She described some of Trump’s Mexico policy positions as “a fantasy,” that can never be implemented.

“Nonetheless,” she added, “should he arrive in the White House, Trump’s aggression, his political confrontation with Mexico, could be very damaging for both countries.”

The aggression and political confrontation already are damaging. Trump’s candidacy alone has dinged the Mexican ecomomy. The peso fell to a historic low in trading against the dollar on May 4, on news that Ted Cruz ended his campaign. It wasn’t Cruz’s exit that rattled currency markets, but the realization that Trump was the Republican candidate. That’s how Gabriela Siller, director of financial analysis at Banco BASE, explained it in a May 4 finance bulletin.

“The peso started its slide [to 18-to-the-dollar] Tuesday night, after Senator Ted Cruz abandoned his campaign for the Republican Party’s presidential nomination, clearing the path for Donald Trump, who has based his campaign on comments against Mexicans and U.S. trade agreements with Mexico,” Siller wrote.

If Trump were to deliver on his campaign promises, his first year in office could mean a 4.9 percent decline in Mexico’s Gross Domestic Product, because of lower exports to the United States—and decreased private consumption at home, caused by lost remittances, according to Siller.

“Deportation on the scale Mr. Trump describes is almost impossible for any nation.”

North of the border mass deportations (of 3.5 percent of the total U.S. population according to PEW Research) would shrink the labor force by 6.4 percent and ultimately reduce U.S. GDP by 6 percent, according to American Action Forum, a conservative economic think tank led by Douglas Holtz-Eakin, who directed the Congressional Budget Office and was chief economic advisor to John McCain’s presidential campaign. “While this impact would be found throughout the economy, the agriculture, construction, retail, eating and drinking sectors would be especially strongly affected,” according to AAF.)

Trump’s campaign has Mexicans returning to the famous quote by fin de siècle dictator Porfirio Díaz: “Poor Mexico, so far from God, so close to the United States.” Trump opened his campaign with his “rapists, drugs, crime” attack on Mexicans—then in his first policy paper outlined his plan to rid the country of the problem: Immigration Reform that Will Make America Great Again.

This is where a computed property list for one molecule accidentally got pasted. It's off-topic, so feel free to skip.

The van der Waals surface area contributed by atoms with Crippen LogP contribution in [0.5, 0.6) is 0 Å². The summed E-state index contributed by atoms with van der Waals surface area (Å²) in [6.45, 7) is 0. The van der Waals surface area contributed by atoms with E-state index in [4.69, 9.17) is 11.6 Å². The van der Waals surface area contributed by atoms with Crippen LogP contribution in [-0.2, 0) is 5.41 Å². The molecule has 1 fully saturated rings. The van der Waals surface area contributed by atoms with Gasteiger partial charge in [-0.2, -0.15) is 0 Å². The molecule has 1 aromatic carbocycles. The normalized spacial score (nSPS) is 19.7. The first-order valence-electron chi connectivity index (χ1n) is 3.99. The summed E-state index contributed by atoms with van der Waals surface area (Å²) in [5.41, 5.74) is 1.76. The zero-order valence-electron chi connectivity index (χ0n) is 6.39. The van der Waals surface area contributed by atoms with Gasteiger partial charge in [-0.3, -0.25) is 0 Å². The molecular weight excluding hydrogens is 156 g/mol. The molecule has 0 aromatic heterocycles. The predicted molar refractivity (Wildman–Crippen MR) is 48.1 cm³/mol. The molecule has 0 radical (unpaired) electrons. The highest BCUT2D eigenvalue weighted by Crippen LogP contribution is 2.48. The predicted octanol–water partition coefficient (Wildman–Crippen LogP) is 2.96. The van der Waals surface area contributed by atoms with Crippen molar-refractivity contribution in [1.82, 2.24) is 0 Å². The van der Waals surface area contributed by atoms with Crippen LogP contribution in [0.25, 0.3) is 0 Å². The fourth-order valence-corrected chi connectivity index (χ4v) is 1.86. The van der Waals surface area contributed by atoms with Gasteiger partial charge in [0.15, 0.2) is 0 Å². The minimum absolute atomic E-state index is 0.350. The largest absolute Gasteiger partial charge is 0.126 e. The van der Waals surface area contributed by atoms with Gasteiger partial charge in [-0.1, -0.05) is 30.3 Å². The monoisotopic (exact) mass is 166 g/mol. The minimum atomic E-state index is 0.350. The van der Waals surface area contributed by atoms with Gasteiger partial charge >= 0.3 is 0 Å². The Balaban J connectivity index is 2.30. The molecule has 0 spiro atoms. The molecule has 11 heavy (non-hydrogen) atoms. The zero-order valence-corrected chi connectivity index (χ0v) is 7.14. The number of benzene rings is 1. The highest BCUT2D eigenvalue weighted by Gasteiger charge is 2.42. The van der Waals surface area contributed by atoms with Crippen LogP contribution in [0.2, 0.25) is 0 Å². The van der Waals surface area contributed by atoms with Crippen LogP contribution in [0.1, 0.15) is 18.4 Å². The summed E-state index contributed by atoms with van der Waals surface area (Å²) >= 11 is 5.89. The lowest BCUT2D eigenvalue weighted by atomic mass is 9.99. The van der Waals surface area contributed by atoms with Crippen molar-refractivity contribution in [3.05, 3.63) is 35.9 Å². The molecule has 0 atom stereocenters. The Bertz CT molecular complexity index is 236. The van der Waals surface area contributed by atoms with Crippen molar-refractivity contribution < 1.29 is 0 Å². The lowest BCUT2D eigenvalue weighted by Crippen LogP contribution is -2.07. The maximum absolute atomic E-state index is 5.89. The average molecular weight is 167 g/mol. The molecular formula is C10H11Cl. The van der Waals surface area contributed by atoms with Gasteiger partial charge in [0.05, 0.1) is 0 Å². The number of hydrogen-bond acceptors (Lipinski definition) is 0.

In the “Make Mexico Pay for the Wall” paragraph of Trump’s six-page immigration white paper he describes exporting criminals as the official policy of the Mexican government: “For many years, Mexico’s leaders have been taking advantage of the United States by using illegal immigration to export the crime and poverty in their own country . . .”

A President Trump would expedite deportation of “criminal aliens.” All aliens, undesirable and desirable, would follow. “We have to get them out. If we have wonderful cases, they can come back in but they have to come back in legally.”

The 11 million would be rounded up and deported so fast, Trump said last summer when he used the issue to emasculate Marco Rubio, Ben Carson, and Jeb Bush, it would make “your head spin.” The mass-deportation project will be wrapped up in 18 months, he claimed.

“First of all, it’s a fantasy,” Cecilia Imaz Bayona told me. “Deportation on the scale Mr. Trump describes is almost impossible for any nation.”

Imaz Bayona is a professor who has advised the Mexican Senate on immigration policy and has written a book on Mexico-U.S. immigration. Her 280-page study documents the extent of Mexico-U.S. emigration—96 percent of Mexican municipalities are in some way involved in the Mexican diaspora. And it includes a few concepts that would set Trump’s comb-over on fire, and easily fit into one of his xenophobic rants: for example, her description of an ingrained “culture of emigration” in certain regions of Mexico.

She believes Trump’s statements on Mexico are like his Twitter blasts, calculated to create as big a bang as possible, but divorced from public policy reality. “This idea of deporting 11 million persons. Absurd and impossible. It would require a force 10 times larger than what the United States now has controlling the border.”

The American Action Forum is closer to Imaz Bayona than Trump on mass deportation logistics. Not 18 months, but 20 years to track down, detain, and deport the millions Trump would target, and at a cost of $100 billion to $300 billion to the American taxpayer.

Yet in the end, Mexico’s economy and its public-sector spending will be damaged the most by Trump’s plans.

It was cuts in education funding that brought the contingent of public school teachers to the capital in May. After being forcibly relocated from the streets they initially occupied, they were moved to a plaza a few blocks west of the National Cathedral. After a night camping on the cobblestones of Plaza Santo Domingo, they were rousted at 3 a.m. by hundreds of body-armored riot police, loaded onto chartered buses, and escorted back to the provinces.

They went home empty-handed.

Read On:

Share This Story:


We collect email addresses for the sole purpose of communicating more efficiently with our Washington Spectator readers and Public Concern Foundation supporters.  We will never sell or give your email address to any 3rd party.  We will always give you a chance to opt out of receiving future emails, but if you’d like to control what emails you get, just click here.